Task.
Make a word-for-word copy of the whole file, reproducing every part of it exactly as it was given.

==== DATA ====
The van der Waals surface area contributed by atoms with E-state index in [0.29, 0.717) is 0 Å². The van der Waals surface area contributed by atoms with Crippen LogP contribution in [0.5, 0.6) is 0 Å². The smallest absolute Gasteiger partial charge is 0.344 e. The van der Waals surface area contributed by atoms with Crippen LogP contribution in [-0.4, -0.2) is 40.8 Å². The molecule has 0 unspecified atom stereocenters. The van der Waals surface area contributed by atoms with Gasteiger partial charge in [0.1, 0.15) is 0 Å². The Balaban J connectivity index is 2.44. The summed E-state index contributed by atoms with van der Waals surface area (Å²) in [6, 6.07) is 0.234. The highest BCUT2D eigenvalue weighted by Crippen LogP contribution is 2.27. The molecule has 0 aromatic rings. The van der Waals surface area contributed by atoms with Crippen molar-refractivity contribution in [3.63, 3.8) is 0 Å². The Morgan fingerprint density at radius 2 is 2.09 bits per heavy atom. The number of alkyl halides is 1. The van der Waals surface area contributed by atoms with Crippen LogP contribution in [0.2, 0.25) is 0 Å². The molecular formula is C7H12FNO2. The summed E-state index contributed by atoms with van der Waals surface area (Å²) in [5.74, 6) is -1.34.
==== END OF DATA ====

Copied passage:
The van der Waals surface area contributed by atoms with E-state index in [0.29, 0.717) is 0 Å². The van der Waals surface area contributed by atoms with Crippen LogP contribution in [0.5, 0.6) is 0 Å². The smallest absolute Gasteiger partial charge is 0.344 e. The van der Waals surface area contributed by atoms with Crippen LogP contribution in [-0.4, -0.2) is 40.8 Å². The molecule has 0 unspecified atom stereocenters. The van der Waals surface area contributed by atoms with Gasteiger partial charge in [0.1, 0.15) is 0 Å². The Balaban J connectivity index is 2.44. The summed E-state index contributed by atoms with van der Waals surface area (Å²) in [6, 6.07) is 0.234. The highest BCUT2D eigenvalue weighted by Crippen LogP contribution is 2.27. The molecule has 0 aromatic rings. The van der Waals surface area contributed by atoms with Crippen molar-refractivity contribution in [3.63, 3.8) is 0 Å². The Morgan fingerprint density at radius 2 is 2.09 bits per heavy atom. The number of alkyl halides is 1. The van der Waals surface area contributed by atoms with Crippen LogP contribution in [0.2, 0.25) is 0 Å². The molecular formula is C7H12FNO2. The summed E-state index contributed by atoms with van der Waals surface area (Å²) in [5.74, 6) is -1.34.